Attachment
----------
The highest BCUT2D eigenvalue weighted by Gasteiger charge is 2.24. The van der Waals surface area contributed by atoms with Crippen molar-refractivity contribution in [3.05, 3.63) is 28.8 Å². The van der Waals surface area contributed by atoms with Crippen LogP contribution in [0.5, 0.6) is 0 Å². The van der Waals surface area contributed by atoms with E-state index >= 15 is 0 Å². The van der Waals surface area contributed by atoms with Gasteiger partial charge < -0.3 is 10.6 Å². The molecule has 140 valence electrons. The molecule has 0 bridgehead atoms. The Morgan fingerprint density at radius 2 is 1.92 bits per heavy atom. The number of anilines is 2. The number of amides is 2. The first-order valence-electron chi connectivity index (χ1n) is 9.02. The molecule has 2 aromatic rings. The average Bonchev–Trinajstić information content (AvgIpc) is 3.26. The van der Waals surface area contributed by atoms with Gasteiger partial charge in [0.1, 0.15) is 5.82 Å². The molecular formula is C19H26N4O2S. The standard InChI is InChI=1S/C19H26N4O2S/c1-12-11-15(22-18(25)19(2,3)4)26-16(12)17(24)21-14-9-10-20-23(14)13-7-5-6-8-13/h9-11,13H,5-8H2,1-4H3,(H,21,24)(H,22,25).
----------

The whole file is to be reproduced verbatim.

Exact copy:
The highest BCUT2D eigenvalue weighted by Gasteiger charge is 2.24. The van der Waals surface area contributed by atoms with Crippen molar-refractivity contribution in [3.05, 3.63) is 28.8 Å². The van der Waals surface area contributed by atoms with Crippen LogP contribution in [0.5, 0.6) is 0 Å². The van der Waals surface area contributed by atoms with E-state index >= 15 is 0 Å². The van der Waals surface area contributed by atoms with Gasteiger partial charge < -0.3 is 10.6 Å². The molecule has 140 valence electrons. The molecule has 0 bridgehead atoms. The Morgan fingerprint density at radius 2 is 1.92 bits per heavy atom. The number of anilines is 2. The number of amides is 2. The first-order valence-electron chi connectivity index (χ1n) is 9.02. The molecule has 2 aromatic rings. The average Bonchev–Trinajstić information content (AvgIpc) is 3.26. The van der Waals surface area contributed by atoms with Gasteiger partial charge in [0.1, 0.15) is 5.82 Å². The molecular formula is C19H26N4O2S. The standard InChI is InChI=1S/C19H26N4O2S/c1-12-11-15(22-18(25)19(2,3)4)26-16(12)17(24)21-14-9-10-20-23(14)13-7-5-6-8-13/h9-11,13H,5-8H2,1-4H3,(H,21,24)(H,22,25).